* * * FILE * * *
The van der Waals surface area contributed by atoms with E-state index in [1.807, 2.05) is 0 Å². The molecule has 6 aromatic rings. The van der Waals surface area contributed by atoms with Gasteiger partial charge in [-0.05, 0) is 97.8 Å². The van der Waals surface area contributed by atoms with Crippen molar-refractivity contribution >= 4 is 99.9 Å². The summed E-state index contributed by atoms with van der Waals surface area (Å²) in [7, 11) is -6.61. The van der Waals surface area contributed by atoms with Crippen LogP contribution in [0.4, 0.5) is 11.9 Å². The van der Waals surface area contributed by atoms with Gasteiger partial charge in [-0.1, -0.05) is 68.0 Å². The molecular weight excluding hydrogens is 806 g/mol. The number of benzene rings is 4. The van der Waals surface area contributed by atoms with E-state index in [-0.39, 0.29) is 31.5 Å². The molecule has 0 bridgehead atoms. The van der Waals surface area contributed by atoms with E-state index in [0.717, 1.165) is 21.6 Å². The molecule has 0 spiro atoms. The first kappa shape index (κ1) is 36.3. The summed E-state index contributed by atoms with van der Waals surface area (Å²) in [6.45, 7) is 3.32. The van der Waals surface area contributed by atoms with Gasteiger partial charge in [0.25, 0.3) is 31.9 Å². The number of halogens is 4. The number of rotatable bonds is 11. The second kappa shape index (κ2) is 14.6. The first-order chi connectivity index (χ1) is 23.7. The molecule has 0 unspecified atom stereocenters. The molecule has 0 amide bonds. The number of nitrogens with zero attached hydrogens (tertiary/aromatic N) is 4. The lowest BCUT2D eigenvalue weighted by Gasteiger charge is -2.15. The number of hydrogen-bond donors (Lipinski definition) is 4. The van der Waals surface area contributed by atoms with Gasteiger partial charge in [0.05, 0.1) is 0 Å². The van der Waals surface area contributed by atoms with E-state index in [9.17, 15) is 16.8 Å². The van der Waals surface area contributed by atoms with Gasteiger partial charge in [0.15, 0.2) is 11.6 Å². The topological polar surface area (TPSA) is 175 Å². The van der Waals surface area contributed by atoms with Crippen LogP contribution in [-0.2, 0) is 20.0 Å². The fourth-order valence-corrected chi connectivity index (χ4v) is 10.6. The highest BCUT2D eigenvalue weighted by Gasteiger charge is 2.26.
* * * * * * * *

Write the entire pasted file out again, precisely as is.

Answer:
The van der Waals surface area contributed by atoms with E-state index in [1.807, 2.05) is 0 Å². The molecule has 6 aromatic rings. The van der Waals surface area contributed by atoms with Gasteiger partial charge in [-0.05, 0) is 97.8 Å². The van der Waals surface area contributed by atoms with Crippen molar-refractivity contribution >= 4 is 99.9 Å². The summed E-state index contributed by atoms with van der Waals surface area (Å²) in [7, 11) is -6.61. The van der Waals surface area contributed by atoms with Crippen LogP contribution in [0.4, 0.5) is 11.9 Å². The van der Waals surface area contributed by atoms with Gasteiger partial charge in [-0.1, -0.05) is 68.0 Å². The molecular weight excluding hydrogens is 806 g/mol. The number of benzene rings is 4. The van der Waals surface area contributed by atoms with E-state index in [-0.39, 0.29) is 31.5 Å². The molecule has 0 bridgehead atoms. The van der Waals surface area contributed by atoms with E-state index in [0.717, 1.165) is 21.6 Å². The molecule has 0 spiro atoms. The first kappa shape index (κ1) is 36.3. The summed E-state index contributed by atoms with van der Waals surface area (Å²) in [6.45, 7) is 3.32. The van der Waals surface area contributed by atoms with Gasteiger partial charge in [0.25, 0.3) is 31.9 Å². The number of halogens is 4. The number of rotatable bonds is 11. The second kappa shape index (κ2) is 14.6. The first-order chi connectivity index (χ1) is 23.7. The molecule has 0 unspecified atom stereocenters. The molecule has 0 amide bonds. The number of nitrogens with zero attached hydrogens (tertiary/aromatic N) is 4. The lowest BCUT2D eigenvalue weighted by Gasteiger charge is -2.15. The number of hydrogen-bond donors (Lipinski definition) is 4. The van der Waals surface area contributed by atoms with Gasteiger partial charge in [0.05, 0.1) is 0 Å². The van der Waals surface area contributed by atoms with E-state index in [9.17, 15) is 16.8 Å². The van der Waals surface area contributed by atoms with Gasteiger partial charge in [0.15, 0.2) is 11.6 Å². The topological polar surface area (TPSA) is 175 Å². The van der Waals surface area contributed by atoms with Crippen LogP contribution in [-0.2, 0) is 20.0 Å². The fourth-order valence-corrected chi connectivity index (χ4v) is 10.6. The highest BCUT2D eigenvalue weighted by Gasteiger charge is 2.26.